Violet Evergarden is a 2018 anime about a young woman recovering from the experience of being one of the best soldiers in a war that doesn’t matter any more, and finding ways to fill the hollowness that follows. Based on a set of light novels written by Kana Akatsuki and illustrated by Akiko Takase, it was turned into an anime by Kyoto Animation, written by industry veteran and kind of titanic presence, Reiko Yoshida.
This is really wild, by the way – this is basically the main work done by Akatsuki and Takase, but Yoshida wrote the screenplay for The Cat Returns, Digimon The Movie, the OAV series Saiyuki, Scrapped Princess, School Rumble, Genshiken, A Silent Voice and she was the script supervisor for K-On! and this is just the stuff I think you’re most likely to recognise by name. Like, this is someone’s first-major-success light novel that got picked up by a big studio for a Netflix release with the writing being handled by a twenty-five year veteran of the anime industry.
What resulted was a visually sumptuous anime, with worldbuilding that sought to explain uneasy peace between city-states negotiationg the aftermath of a war, and how people in those places were both affected, and unaffected by it. I found it challenging to watch, and even more challenging to explain — you might notice, so far, I’ve mostly pointed out things that aren’t very difficult to justify (this is an anime that has a lot of pretty visual work in it), or is just accounting the vital statistics.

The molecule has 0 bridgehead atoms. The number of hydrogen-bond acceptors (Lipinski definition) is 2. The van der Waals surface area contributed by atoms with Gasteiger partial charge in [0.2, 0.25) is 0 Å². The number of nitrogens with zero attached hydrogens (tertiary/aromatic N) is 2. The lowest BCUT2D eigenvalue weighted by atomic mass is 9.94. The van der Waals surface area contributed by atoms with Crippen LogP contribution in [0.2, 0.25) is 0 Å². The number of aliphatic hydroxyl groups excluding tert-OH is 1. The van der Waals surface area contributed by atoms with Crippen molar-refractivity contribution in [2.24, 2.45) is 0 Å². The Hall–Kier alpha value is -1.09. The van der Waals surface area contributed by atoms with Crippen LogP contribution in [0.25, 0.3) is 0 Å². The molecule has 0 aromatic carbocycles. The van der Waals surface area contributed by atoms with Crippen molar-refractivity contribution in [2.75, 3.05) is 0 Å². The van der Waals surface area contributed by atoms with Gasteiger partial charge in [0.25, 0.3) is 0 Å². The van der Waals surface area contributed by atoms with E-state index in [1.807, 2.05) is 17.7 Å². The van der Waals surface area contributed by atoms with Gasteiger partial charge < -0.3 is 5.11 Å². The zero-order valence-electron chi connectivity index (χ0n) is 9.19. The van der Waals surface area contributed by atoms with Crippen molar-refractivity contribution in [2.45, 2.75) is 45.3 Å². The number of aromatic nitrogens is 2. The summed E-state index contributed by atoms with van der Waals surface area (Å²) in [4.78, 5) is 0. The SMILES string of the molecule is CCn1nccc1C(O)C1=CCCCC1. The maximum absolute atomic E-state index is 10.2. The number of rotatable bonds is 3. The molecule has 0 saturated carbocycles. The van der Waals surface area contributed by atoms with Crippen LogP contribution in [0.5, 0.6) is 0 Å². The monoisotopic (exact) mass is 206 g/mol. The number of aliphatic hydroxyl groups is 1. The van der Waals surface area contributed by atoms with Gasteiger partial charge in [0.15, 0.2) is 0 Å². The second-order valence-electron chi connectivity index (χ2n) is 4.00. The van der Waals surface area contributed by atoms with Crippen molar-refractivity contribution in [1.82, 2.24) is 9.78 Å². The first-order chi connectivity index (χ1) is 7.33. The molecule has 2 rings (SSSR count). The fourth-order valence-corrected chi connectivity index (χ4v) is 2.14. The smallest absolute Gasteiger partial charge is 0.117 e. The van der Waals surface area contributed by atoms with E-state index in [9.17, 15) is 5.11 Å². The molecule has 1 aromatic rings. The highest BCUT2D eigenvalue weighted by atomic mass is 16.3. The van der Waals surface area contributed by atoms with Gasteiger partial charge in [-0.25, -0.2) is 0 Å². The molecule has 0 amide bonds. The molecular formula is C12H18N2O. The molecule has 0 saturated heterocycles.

One of the easiest ways to talk about media, especially in the format churn this blog asks, is to speak about what other people think as a thing to disagree with. To let people voice their opinions (as I curate them) and then speak against them, or concur with their better, more well formed words. It is an act of synthesis; to listen and to restate, perhaps with subtly different words, perhaps with violently different. It lets me turn a consideration into an argument, or an exhortation. Not just ‘here’s what I think,’ but ‘here’s what I think about what this person thinks,’ as opposed to spending my energy on stating wholly and sincerely what I feel, and letting these words impart in your mind my feelings.
It seems churlish to do that when it comes to this anime about a woman whose job is to do exactly that.
I wish to speak of Violet Evergarden.
And importantly, I want you to understand how this anime made me feel; what I thought of it; why I love it, even with the unpleasantness.
Nonetheless, a content warning for the series;
- this is a series that overwhelmingly features grief and tragedy, in very personal ways.
- There is parental bereavement,
- dead children,
- suicide attempts,
- a number of episodes show clear violence with guns.
- There is also a theme of age differences in romantic relationships, which while never sexualised (it’s kind of a sexless series), is still present in the series at several points and not exactly handled in a way that I would trust.
- This is a series where people cry a lot.